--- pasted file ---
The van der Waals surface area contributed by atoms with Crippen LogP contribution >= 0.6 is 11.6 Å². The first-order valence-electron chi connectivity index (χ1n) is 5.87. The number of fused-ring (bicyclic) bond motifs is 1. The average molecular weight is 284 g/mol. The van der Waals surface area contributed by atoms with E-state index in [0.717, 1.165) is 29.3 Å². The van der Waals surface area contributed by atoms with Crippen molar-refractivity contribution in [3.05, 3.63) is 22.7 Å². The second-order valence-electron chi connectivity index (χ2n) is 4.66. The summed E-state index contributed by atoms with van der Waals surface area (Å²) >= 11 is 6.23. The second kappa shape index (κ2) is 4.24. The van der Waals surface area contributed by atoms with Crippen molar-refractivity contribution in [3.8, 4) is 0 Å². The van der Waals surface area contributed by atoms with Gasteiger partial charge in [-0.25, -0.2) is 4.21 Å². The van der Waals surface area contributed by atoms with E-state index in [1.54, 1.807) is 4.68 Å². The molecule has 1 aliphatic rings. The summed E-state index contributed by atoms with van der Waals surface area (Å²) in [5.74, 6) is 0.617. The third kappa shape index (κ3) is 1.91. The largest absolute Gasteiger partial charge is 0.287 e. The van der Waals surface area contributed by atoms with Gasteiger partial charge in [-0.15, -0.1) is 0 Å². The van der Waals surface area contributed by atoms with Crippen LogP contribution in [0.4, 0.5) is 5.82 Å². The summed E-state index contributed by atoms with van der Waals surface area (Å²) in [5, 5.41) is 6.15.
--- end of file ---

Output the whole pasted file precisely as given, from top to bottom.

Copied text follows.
The van der Waals surface area contributed by atoms with Crippen LogP contribution >= 0.6 is 11.6 Å². The first-order valence-electron chi connectivity index (χ1n) is 5.87. The number of fused-ring (bicyclic) bond motifs is 1. The average molecular weight is 284 g/mol. The van der Waals surface area contributed by atoms with E-state index in [0.717, 1.165) is 29.3 Å². The van der Waals surface area contributed by atoms with Crippen molar-refractivity contribution in [3.05, 3.63) is 22.7 Å². The second-order valence-electron chi connectivity index (χ2n) is 4.66. The summed E-state index contributed by atoms with van der Waals surface area (Å²) >= 11 is 6.23. The second kappa shape index (κ2) is 4.24. The van der Waals surface area contributed by atoms with Crippen molar-refractivity contribution in [3.8, 4) is 0 Å². The van der Waals surface area contributed by atoms with Gasteiger partial charge in [-0.25, -0.2) is 4.21 Å². The van der Waals surface area contributed by atoms with E-state index in [1.54, 1.807) is 4.68 Å². The molecule has 1 aliphatic rings. The summed E-state index contributed by atoms with van der Waals surface area (Å²) in [5.74, 6) is 0.617. The third kappa shape index (κ3) is 1.91. The largest absolute Gasteiger partial charge is 0.287 e. The van der Waals surface area contributed by atoms with Gasteiger partial charge in [-0.15, -0.1) is 0 Å². The van der Waals surface area contributed by atoms with Crippen LogP contribution in [0.4, 0.5) is 5.82 Å². The summed E-state index contributed by atoms with van der Waals surface area (Å²) in [5, 5.41) is 6.15.